This project is a model of the potential of landscape architecture to reflect and encourage stewardship and conservation practices. The client's commitment to preserving native habitat, regional plant ecology, and water resources is salient throughout. The design transforms a historical, defunct 1920's gas station and impermeable lot into an example of hydrologically focused, ecologically reflective design which accommodates a tasting room, an organic garden, and a farm stand for an organic winery and vegetable farm. The design applies the language of contemporary landscape architecture to make evident the client's deeply held commitment to land stewardship and protection of biodiversity at this one-acre tasting room. The design team worked closely with the owner and architect to create visual, material, and spatial continuity between the interior of the tasting room, the garden, and the landscape beyond. This was achieved through careful selection of regional native and utilitarian plants, through the repurposing of existing materials discovered on site during demolition, by giving stormwater management a central role in organizing the site, and by providing opportunities for spontaneity and play.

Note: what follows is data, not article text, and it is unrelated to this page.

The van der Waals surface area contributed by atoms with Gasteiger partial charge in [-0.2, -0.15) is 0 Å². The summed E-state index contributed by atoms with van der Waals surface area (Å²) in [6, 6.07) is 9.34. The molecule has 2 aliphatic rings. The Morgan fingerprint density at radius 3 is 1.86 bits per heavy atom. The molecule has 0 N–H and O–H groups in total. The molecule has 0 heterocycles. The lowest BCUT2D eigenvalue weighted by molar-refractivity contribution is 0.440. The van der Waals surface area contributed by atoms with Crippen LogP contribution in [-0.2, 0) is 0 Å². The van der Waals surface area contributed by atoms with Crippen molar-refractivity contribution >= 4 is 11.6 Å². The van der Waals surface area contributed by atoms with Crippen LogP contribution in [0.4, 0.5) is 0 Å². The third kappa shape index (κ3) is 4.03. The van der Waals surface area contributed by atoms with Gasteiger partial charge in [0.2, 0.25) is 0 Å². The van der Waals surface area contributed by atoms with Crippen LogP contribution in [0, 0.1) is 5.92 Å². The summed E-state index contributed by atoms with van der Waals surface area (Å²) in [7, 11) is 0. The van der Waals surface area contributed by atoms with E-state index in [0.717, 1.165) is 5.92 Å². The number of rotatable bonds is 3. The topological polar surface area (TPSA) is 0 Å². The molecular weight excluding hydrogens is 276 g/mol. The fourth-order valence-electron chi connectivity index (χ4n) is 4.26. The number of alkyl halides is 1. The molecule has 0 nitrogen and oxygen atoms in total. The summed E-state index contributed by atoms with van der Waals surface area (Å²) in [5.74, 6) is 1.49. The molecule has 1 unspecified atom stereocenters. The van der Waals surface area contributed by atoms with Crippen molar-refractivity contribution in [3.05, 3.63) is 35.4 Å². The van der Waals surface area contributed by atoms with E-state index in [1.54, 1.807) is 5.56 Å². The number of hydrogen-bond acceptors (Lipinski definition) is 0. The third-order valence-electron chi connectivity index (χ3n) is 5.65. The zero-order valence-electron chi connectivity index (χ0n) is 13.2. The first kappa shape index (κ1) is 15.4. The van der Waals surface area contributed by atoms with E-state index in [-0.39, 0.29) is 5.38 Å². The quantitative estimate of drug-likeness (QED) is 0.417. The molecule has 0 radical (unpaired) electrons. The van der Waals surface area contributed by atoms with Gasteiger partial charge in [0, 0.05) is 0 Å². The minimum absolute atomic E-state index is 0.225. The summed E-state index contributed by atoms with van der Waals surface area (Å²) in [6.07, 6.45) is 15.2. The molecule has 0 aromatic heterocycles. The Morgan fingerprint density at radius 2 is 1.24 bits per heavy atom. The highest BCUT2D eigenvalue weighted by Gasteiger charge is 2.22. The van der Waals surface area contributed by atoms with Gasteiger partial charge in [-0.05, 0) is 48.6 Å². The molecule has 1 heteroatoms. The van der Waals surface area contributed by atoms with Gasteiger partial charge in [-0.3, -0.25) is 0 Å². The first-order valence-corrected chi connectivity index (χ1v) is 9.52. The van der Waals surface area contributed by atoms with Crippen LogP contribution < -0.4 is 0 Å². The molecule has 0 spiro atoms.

The ASLA Jury called it "Rustic Mondern. This is amazingly detailed, both quiet and painterly. The materiality of the project is authentic, beautiful, and calm"

A carefully considered site drainage strategy heightens the experience of stormwater infrastructure and is responsive to seasonal inundations typical of the region. Subtle manipulation of grades directs rainwater along vegetated swales and into a rain garden that is on center with the main tasting room space. Native wetland plants naturally filter and absorb rainwater captured from the site and slow its return to the water table and ultimately the fragile Russian River. Throughout the site, the design celebrates the productive landscape of seasonal organic edibles, and references the 375-acre organic vineyard and winery where the grapes are grown and the wine is produced. Each planting is meant to provide the public with direct contact to organic farming practices in the context of regional native ecology. Concrete and gravel paths provide a datum against which to measure the seasonal variations that occur within the sustainably managed landscape. An existing redwood fence intentionally salvaged during demolition, was repurposed to lend a complex weathered finish citing the history of this iconic site.